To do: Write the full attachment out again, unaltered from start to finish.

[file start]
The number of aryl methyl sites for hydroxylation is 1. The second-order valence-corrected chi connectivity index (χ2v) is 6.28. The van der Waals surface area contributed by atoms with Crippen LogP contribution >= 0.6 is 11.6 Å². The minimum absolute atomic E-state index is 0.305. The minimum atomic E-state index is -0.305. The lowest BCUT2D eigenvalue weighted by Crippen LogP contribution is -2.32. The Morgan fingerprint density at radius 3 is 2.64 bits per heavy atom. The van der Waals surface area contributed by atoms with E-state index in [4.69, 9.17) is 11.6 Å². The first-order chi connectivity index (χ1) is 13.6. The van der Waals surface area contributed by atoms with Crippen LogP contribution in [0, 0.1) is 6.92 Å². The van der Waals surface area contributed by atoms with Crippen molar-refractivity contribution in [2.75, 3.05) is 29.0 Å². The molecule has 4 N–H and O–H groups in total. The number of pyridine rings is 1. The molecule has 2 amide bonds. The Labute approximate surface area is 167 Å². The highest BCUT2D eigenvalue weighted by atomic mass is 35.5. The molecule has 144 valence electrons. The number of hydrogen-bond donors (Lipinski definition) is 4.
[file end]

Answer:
The number of aryl methyl sites for hydroxylation is 1. The second-order valence-corrected chi connectivity index (χ2v) is 6.28. The van der Waals surface area contributed by atoms with Crippen LogP contribution >= 0.6 is 11.6 Å². The minimum absolute atomic E-state index is 0.305. The minimum atomic E-state index is -0.305. The lowest BCUT2D eigenvalue weighted by Crippen LogP contribution is -2.32. The Morgan fingerprint density at radius 3 is 2.64 bits per heavy atom. The van der Waals surface area contributed by atoms with E-state index in [4.69, 9.17) is 11.6 Å². The first-order chi connectivity index (χ1) is 13.6. The van der Waals surface area contributed by atoms with Crippen LogP contribution in [0, 0.1) is 6.92 Å². The van der Waals surface area contributed by atoms with Crippen molar-refractivity contribution in [2.75, 3.05) is 29.0 Å². The molecule has 4 N–H and O–H groups in total. The number of pyridine rings is 1. The molecule has 2 amide bonds. The Labute approximate surface area is 167 Å². The highest BCUT2D eigenvalue weighted by atomic mass is 35.5. The molecule has 144 valence electrons. The number of hydrogen-bond donors (Lipinski definition) is 4.